I wept as I listened to James Blunt’s song, Monsters, about his ailing father. He sings about the universal exchange of place that occurs as a parent’s health fails.
Brushing bangs gently away from eyes with a caress as tender as the one once used on newborn infant. Applying Chapstick to parched lips before promising to return to the hospital one more time. Always one more time.
A friend of mine once told me that the loss of her grandparents, and then her parents, had felt like the layers of an onion slowly being peeled away. This unmerciful undressing of the soul in its exposure to the elements of time. I hadn’t experienced yet what she was saying but I recognized the truth of it.
And as I continue to listen to his lyrics, I am drawn to its simple confession of knowing another even as I am known. A mercy is exposed that always draws me to itself. A humility of love that seeks to bring relief not accusation. A gentle reminder that we all have feet of dust.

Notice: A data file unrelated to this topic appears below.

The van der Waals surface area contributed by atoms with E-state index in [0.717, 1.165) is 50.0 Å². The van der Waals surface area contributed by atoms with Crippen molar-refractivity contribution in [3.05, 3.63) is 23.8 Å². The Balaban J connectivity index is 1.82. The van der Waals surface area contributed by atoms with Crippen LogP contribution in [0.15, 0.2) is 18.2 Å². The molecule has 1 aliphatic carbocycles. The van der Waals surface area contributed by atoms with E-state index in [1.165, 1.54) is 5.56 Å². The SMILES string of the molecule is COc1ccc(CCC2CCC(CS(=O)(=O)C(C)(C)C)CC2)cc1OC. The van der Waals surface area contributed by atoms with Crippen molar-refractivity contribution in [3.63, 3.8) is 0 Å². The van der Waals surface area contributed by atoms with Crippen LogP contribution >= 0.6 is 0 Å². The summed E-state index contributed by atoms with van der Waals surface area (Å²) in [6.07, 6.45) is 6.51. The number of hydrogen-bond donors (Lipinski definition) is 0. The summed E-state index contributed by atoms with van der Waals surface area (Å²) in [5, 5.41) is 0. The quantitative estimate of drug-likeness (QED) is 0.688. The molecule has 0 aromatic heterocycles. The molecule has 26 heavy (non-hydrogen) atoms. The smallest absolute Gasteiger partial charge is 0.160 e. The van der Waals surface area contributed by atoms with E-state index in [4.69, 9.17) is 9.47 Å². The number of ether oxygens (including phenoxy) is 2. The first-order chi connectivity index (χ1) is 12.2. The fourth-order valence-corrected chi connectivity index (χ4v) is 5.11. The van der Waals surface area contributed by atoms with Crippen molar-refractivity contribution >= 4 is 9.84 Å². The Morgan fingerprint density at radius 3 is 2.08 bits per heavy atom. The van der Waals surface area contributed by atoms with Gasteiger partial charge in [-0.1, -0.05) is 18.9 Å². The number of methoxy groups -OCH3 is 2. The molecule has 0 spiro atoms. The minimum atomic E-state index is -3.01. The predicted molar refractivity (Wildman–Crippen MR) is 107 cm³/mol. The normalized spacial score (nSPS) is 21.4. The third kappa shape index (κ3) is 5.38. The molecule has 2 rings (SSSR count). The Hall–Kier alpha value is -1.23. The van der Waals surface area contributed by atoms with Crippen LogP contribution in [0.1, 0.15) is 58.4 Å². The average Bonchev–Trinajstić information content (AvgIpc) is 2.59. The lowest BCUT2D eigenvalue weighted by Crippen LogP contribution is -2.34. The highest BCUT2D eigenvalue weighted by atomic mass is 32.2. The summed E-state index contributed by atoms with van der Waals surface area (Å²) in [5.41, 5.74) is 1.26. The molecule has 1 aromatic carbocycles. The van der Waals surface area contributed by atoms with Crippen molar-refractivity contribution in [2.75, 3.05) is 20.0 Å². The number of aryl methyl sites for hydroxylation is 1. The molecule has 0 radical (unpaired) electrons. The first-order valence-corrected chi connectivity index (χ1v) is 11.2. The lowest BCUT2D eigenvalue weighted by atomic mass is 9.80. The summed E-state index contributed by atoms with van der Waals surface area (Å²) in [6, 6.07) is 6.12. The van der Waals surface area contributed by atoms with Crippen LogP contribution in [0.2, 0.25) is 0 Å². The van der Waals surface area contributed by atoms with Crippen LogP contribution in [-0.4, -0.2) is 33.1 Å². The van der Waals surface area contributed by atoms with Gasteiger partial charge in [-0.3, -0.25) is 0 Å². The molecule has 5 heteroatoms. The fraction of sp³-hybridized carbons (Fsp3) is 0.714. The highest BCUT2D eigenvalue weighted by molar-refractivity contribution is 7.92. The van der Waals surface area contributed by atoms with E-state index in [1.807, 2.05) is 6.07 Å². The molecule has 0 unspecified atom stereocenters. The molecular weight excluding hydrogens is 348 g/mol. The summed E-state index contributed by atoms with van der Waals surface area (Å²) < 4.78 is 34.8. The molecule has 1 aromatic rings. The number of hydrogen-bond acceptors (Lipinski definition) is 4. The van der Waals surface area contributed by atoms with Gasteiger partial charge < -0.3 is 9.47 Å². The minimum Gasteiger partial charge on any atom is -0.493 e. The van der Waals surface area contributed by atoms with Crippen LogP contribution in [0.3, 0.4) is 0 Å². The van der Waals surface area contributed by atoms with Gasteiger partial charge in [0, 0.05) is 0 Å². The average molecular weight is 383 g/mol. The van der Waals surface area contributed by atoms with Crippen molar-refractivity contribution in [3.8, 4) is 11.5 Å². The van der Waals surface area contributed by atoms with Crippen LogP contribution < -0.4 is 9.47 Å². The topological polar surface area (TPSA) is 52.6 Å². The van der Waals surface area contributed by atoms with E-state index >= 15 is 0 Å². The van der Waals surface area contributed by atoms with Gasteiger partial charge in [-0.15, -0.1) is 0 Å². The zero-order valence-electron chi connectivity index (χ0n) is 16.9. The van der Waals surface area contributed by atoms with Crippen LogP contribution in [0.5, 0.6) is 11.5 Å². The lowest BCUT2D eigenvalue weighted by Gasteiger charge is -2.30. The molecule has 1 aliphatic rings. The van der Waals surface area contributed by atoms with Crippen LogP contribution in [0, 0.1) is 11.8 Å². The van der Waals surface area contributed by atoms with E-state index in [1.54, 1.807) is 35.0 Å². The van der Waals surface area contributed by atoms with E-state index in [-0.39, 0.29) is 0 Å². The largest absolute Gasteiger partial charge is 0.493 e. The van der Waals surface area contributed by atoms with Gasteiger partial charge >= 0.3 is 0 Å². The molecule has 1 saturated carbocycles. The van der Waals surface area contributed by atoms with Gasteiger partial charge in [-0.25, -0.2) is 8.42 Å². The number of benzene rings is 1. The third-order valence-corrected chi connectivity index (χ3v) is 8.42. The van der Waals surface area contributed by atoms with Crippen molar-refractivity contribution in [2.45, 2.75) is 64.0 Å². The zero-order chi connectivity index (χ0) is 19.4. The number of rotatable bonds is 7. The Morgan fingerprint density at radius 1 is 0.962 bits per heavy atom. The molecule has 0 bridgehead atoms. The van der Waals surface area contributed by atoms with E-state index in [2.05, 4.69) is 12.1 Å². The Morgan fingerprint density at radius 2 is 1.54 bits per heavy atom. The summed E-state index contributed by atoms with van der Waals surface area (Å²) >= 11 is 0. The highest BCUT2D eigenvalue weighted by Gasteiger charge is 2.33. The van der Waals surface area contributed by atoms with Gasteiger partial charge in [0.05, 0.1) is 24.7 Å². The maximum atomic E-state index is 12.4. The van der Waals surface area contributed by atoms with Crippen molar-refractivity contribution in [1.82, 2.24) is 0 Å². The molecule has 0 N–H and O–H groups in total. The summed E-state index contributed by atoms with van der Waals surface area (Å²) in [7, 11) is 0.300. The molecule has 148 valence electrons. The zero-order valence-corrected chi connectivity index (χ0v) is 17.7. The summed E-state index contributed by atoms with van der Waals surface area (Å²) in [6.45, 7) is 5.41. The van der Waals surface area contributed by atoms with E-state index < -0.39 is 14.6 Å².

I keep listening only disagreeing with one point, I don’t know that it will be me turning out the light. Maybe my life will be one handspan, maybe two, or it may be required tomorrow.
I’ve seen friends walk through the harrowing loss of a child. Another criss cross. And even though as Christians we believe that Christ has upended death the finality of feeling, no, knowing, that this simply is not right is delineated by the grief of such deep pain.
And a whisper reminds me that death was never supposed to be part of the natural order. That the orderly death of preceding generations passing before the younger and which is generally accepted was never meant to be. In the pre-apple days there was no death. No wonder we label it myth. No wonder.
The Father enters in to rescue, as Son, and brings death to death. Criss cross, Christ’s cross. I try to imagine it. A world without grief and pain. Banished of all monsters, Mr. Blunt. This is what Jesus has promised, He wills to leave the light on.
9 I am the door. If anyone enters by Me, he will be saved, and will go in and out and find pasture. 10 The thief does not come except to steal, and to kill, and to destroy. I have come that they may have life, and that they may have it more abundantly.